Comments: As of October 2010, the Financial Management Service (FMS) updated its Holistic Approach Plan for reviewing agency collections to include its approach to updating collections guidance and regulations based on key lessons-learned and a strategy for communicating with federal agencies during the holistic approach process.

    Recommendation: To strengthen oversight of the costs of collecting federal fees and other receipts, the Secretary of the Treasury should direct the FMS Commissioner to establish a process for updating collections guidance and regulations based on key lessons-learned from its reviews and communicating that information to all agencies so that agencies whose review is scheduled for later years can begin to implement changes.

    Agency Affected: Department of the Treasury

  5. Status: Closed - Implemented

    Comments: In a January 20, 2010 letter, the Secretary of Commerce stated that the Department, PTO and NOAA agree with the recommendation and will work with the Financial Management Service (FMS) to determine the cost of collection services FMS provides to each agency. In June 2011, FMS provided the U.S. Patent and Trademark Office (PTO) National Oceanic and Atmospheric Administration (NOAA) with FMS costs of collection for each agency. In January 2012, the U.S. PTO provided GAO with documentation that PTO has incorporated FMS's costs of collections in its operating expenses and will incorporate them in its fee analysis. As of September 2010, NOAA planned to updated its NOAA Finance Handbook to add a requirement that FMS costs of collections be included when calculating user fees, unless the fee is exempt from full cost recovery. In April 2012, NOAA provided GAO a copy of a policy memorandum it issued on 10/20/2011 which requires that FMS charges be added to NOAA user fees that are designed to recover full costs. NOAA also told GAO that this memo will be incorporated into the Finance Handbook when the Handbook is next updated.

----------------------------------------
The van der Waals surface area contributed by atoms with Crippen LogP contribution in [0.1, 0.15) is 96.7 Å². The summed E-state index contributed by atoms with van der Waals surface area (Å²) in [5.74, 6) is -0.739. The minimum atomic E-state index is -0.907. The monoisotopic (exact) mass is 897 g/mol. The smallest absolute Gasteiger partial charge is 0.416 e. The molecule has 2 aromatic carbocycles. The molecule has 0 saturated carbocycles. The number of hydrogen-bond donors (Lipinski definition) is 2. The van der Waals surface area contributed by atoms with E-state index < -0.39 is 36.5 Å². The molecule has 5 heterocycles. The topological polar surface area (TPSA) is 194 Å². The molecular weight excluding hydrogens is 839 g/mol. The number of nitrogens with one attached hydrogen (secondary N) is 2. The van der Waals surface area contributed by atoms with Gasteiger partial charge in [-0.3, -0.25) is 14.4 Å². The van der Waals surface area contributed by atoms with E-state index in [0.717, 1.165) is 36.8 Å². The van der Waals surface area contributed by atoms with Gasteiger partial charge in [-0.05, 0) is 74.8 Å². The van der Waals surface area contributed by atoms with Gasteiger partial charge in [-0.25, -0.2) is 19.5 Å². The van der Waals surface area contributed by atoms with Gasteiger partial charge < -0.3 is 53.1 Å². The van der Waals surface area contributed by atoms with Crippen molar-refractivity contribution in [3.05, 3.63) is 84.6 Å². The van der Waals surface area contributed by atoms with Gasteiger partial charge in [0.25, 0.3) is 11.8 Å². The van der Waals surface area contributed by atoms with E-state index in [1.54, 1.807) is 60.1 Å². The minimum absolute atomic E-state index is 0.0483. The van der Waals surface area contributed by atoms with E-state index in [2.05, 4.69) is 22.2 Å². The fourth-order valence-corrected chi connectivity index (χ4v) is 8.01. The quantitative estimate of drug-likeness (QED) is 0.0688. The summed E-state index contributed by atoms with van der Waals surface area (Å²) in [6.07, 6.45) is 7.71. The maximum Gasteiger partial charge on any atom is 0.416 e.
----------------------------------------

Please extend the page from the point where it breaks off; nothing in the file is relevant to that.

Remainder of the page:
Recommendation: The Secretaries of the Interior and Commerce should include FMS's costs of collection, as available, in analyzing Minerals Management Service, the National Park Service, the United States Geological Survey, the United States Patent and Trademark Office, and the National Oceanic and Atmospheric Administration programs and, as appropriate, the design and level of user fees.

    Agency Affected: Department of Commerce

  6. Status: Closed - Implemented

    Comments: In a January 27, 2010 letter, the Department of the Interior outlined its action plan for implementing the recommendation. Specifically, the Department will include the costs of the Financial Management Services' collection services in analyzing MMS, NPS, and USGS programs and, as appropriate, the design and level of user fees when that cost information becomes available. In June 2011, FMS provided the Bureau of Ocean Energy Management (BOEMRE, formerly the Minerals Management Service), the National Park Service (NPS), and the United States Geological Survey (USGS) with FMS costs of collection for each agency. In April 2012, a Department of the Interior official confirmed that the Department now collects and considers imputed FMS costs when analyzing the costs of its programs, but that, because FMS does not charge Interior for the costs, they do not have a mechanism for including those costs in their fees. In October 2012, FMS confirmed that FMS was not reimbursed by BOEMRE, NPS, or USGS for FMS's costs of collections in fiscal years 2010, 2011, or 2012.

    Recommendation: The Secretaries of the Interior and Commerce should include FMS's costs of collection, as available, in analyzing Minerals Management Service, the National Park Service, the United States Geological Survey, the United States Patent and Trademark Office, and the National Oceanic and Atmospheric Administration programs and, as appropriate, the design and level of user fees.

    Agency Affected: Department of the Interior